We had to wait an hour and a half at our camp — since we had to be there when they returned it, we couldn’t just leave and grab dinner — and it was finally returned to us along with a lovely $80 citation (not just a fine, a federal citation). We found out — after the law enforcement officer had left — that while the cooler was being driven around the park, one of the bottles inside it had broken and we had to clean up the spill and the broken glass, and some of our food was ruined.

So, a friendly PSA to anyone visiting Mesa Verde (or any other National Park in bear country) — the park law enforcement is allowed to take your personal items from your campsite, and they do not care if your food items are in a bear-proof cooler — it apparently doesn’t matter, the cooler cannot be left “unattended” and must be in your vehicle or in their bear-proof storage containers (our campsite didn’t have one of these) — and they will fine you at least $80 (we found out this is actually the lowest fine, the highest is up to $300). And apparently if the cooler had been left inside our tent (our flimsy, not bear-proof tent), that would have also been fine — but it was under our tent’s vestibule — so just make sure that if you’re going to camp in this park, you follow the rules to a T because unfortunately, the money you’ll have to pay will go to the law enforcement, not the park itself (I think if it had gone to the park directly we’d be happy to think of it as an $80 forced donation).

Obviously this was a shitty way to spend the last night of our trip. We were incredibly frustrated, since we had thought we were following the rules with our bear-proof cooler, and embarrassed because we’ve both been camping and hunting since the beginning of our existence. Also, they had literally confiscated all of our food so we were starving by the time we got it back. But, lesson learned — always double-check if you’re not sure what the specific rules are, and don’t just assume that because your cooler is bear-proof that it follows the guidelines of the park, oh and remember that if you’re camping on federal land the law enforcement can just take your stuff.

And a little note to everyone who is thinking, “Well, Sami — this is what happens when you don’t follow the rules and they’re just doing their job trying to keep the park safe.”

I am very appreciative of the rangers and law enforcement who are working hard to keep the park safe for everyone — I just wish that the efforts were more concentrated on the campsites where food was literally being left out on picnic tables, leftovers from breakfast still in the pan and food left out on plates. Also, I’m still weirded out that my stuff was driven around in a vehicle all day rather than being dropped off at a ranger station, but we’ve paid our fine and we did let them know that our things were mishandled and glass was broken in our cooler so we’ve done our due diligence there.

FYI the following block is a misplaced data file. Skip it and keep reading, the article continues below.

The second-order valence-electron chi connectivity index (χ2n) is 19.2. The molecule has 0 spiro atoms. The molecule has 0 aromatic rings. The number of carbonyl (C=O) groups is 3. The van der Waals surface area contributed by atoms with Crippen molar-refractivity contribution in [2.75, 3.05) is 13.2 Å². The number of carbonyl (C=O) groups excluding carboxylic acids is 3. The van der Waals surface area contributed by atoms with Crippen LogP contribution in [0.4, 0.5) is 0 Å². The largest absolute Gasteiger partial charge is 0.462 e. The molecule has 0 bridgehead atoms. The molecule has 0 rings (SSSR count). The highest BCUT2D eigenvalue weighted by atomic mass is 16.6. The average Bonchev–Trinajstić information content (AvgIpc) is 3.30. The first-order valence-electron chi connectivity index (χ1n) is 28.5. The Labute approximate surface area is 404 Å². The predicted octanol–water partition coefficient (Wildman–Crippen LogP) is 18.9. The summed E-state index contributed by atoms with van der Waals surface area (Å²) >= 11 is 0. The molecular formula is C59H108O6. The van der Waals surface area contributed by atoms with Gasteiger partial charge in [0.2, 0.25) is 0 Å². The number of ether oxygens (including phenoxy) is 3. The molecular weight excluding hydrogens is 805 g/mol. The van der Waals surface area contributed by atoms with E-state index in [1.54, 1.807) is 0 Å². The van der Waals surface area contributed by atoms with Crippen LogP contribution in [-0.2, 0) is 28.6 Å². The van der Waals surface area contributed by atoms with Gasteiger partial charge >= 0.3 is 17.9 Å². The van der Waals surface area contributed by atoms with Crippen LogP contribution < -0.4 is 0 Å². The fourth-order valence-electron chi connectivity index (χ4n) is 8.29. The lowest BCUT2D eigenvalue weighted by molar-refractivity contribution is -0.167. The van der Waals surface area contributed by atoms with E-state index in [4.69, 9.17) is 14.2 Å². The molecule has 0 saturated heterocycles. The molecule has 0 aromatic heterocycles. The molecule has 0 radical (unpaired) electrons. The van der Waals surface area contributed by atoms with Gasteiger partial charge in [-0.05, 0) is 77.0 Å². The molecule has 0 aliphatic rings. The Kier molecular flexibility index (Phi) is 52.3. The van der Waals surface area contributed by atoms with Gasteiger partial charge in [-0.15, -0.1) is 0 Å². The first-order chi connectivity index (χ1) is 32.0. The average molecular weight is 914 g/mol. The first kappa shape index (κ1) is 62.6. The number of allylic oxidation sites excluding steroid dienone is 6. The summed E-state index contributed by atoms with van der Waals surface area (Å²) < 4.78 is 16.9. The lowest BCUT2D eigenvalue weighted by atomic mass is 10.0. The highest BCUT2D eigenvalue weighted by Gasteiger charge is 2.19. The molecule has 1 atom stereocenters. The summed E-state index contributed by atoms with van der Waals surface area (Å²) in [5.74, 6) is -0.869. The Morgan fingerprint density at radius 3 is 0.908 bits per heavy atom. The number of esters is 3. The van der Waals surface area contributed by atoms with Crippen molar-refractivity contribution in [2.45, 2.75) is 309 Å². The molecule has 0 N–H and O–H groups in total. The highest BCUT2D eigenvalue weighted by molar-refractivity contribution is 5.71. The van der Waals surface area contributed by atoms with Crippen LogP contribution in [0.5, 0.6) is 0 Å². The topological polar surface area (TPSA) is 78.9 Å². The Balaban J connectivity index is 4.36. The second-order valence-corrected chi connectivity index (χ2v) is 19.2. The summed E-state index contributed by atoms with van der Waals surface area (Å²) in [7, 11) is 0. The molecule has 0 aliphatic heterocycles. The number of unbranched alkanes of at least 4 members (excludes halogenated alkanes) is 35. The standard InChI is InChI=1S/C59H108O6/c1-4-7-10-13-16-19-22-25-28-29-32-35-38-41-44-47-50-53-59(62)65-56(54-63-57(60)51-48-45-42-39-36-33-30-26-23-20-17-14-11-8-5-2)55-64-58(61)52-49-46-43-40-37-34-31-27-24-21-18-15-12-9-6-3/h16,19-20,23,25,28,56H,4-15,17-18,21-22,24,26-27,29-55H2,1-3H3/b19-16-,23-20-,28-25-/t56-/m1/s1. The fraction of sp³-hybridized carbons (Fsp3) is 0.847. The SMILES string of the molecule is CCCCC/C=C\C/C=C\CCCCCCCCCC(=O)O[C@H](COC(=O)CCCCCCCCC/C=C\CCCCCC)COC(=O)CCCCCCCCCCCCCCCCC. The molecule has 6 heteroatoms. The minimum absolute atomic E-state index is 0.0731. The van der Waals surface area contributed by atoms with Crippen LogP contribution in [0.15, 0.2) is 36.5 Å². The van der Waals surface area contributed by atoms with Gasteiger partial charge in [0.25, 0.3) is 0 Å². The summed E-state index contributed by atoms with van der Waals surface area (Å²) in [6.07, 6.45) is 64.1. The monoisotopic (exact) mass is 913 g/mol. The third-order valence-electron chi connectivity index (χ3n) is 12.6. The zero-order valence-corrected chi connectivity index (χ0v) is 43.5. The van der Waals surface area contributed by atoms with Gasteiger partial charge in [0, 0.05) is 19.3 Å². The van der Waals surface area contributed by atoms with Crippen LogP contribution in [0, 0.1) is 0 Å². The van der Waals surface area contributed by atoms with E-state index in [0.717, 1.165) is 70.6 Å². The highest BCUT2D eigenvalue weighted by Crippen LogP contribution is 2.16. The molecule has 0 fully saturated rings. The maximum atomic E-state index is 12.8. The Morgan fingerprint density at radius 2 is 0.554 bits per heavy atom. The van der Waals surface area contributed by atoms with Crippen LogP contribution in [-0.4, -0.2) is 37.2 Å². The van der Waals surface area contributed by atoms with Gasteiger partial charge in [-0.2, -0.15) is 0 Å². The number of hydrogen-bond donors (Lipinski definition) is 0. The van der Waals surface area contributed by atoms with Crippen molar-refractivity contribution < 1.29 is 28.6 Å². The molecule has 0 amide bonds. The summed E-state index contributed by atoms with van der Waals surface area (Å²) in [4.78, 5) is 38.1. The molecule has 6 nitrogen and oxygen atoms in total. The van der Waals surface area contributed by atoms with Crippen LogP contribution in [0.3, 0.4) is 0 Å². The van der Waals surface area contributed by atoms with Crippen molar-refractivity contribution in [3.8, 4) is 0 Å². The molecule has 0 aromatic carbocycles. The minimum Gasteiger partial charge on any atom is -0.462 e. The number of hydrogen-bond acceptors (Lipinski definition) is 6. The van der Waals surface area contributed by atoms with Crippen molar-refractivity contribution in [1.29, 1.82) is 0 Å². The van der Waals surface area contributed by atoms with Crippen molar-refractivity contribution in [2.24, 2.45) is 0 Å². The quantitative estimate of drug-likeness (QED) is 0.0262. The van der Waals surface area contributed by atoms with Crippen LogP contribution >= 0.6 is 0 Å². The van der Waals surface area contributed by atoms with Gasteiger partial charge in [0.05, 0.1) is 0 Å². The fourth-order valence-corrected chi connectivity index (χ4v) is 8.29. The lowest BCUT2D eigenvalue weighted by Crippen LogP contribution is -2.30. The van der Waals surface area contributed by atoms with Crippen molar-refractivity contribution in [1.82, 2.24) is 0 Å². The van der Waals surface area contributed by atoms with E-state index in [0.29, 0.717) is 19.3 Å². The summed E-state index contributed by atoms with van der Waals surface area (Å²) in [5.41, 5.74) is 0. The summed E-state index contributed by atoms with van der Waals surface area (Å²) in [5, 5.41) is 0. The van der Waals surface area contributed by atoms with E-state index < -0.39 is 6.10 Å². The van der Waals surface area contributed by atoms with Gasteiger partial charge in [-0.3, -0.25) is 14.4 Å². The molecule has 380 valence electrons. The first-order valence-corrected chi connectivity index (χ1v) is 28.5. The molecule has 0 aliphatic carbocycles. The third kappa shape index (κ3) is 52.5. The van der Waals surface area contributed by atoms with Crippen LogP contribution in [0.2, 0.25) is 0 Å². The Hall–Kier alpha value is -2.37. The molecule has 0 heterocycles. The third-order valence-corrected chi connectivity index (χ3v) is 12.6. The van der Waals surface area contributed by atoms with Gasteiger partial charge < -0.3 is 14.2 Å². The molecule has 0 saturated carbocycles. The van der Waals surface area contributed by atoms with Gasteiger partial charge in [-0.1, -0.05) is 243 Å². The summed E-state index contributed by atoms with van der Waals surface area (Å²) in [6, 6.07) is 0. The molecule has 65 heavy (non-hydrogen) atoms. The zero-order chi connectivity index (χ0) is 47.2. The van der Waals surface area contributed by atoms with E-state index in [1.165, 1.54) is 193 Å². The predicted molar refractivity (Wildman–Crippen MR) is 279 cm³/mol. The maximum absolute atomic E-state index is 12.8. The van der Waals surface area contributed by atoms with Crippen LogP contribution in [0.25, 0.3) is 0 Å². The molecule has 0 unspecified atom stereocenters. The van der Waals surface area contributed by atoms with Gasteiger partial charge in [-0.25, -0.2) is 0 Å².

While we probably won’t look back on this and laugh in 50 years, Kevin did find it incredibly funny that this whole ordeal brought out my right-wing, redneck, conspiracy theorist personality that I didn’t even know existed. I spent a few hours ranting about how my rights were being infringed upon and how dare they look through my personal items and, not only that, actually take my shit and this is exactly why people don’t trust the government and won’t give up their guns. It’s possible I was a crazy doomsday prepper who lived on some land in an isolated area and shot at anyone who came within 50 feet of my house in a past life.

And now we can joke about how Kevin’s got a record because of his “unattended cooler”. So there’s that.

Day 5 – Sunday

We left pretty early on Sunday morning and got back home by about 2:00pm, with plenty of time to get everything unloaded, go to the gym (me), play Xbox (Kevin), and wash and vacuum the truck (a team effort). On the way, we stopped at an adorable coffee shop in Cortez, CO called The Silver Bean. It’s a coffee shop inside an Airstream and you can either drive-thru or go inside (we went inside, obviously). Great coffee and such a cute coffee shop — 10/10.

Although it was really fun exploring the nearby areas and visiting Four Corners, we probably could have done Mesa Verde in a shorter weekend trip. Although it was a longer drive and it was nice to have that extra time, there isn’t as much to see and do as some of the other national parks we’ve been to — and we could have easily fit all of the tours and hiking into a weekend trip. So if you’re planning on visiting Mesa Verde, give yourself about two full days and that should be enough. If you want to spread things out and take more time and relax, you absolutely can — we’re just used to packing as much as we can into each day that we forget we can also just hang out at camp and read (which we did and it was awesome).

If there’s one thing I am learning as a part-time traveler, it’s that things are never going to go exactly as planned. Sometimes you’re going to eat out more than you thought, or it’s going to be hotter or windier than you thought, or you’re going to have terrible allergies. For me, this has helped manage my anxiety so well because what triggers me is uncertainty, ambiguity, the unexpected — and what helps me deal with that is knowing that life goes on when things don’t go as planned, and I get to decide how much that affects me. Sure, I could let an $80 fine ruin my weekend or I could be mad about it for awhile and then find ways to laugh about it later.

There is nothing routine or certain about weekend travel — and I’m starting to really love that. No matter where we go or what happens, it’s always an adventure!

Published by Sami Hertel

Oregon native, current Utah resident, blogging about my adventures on lifeafteroregon.com!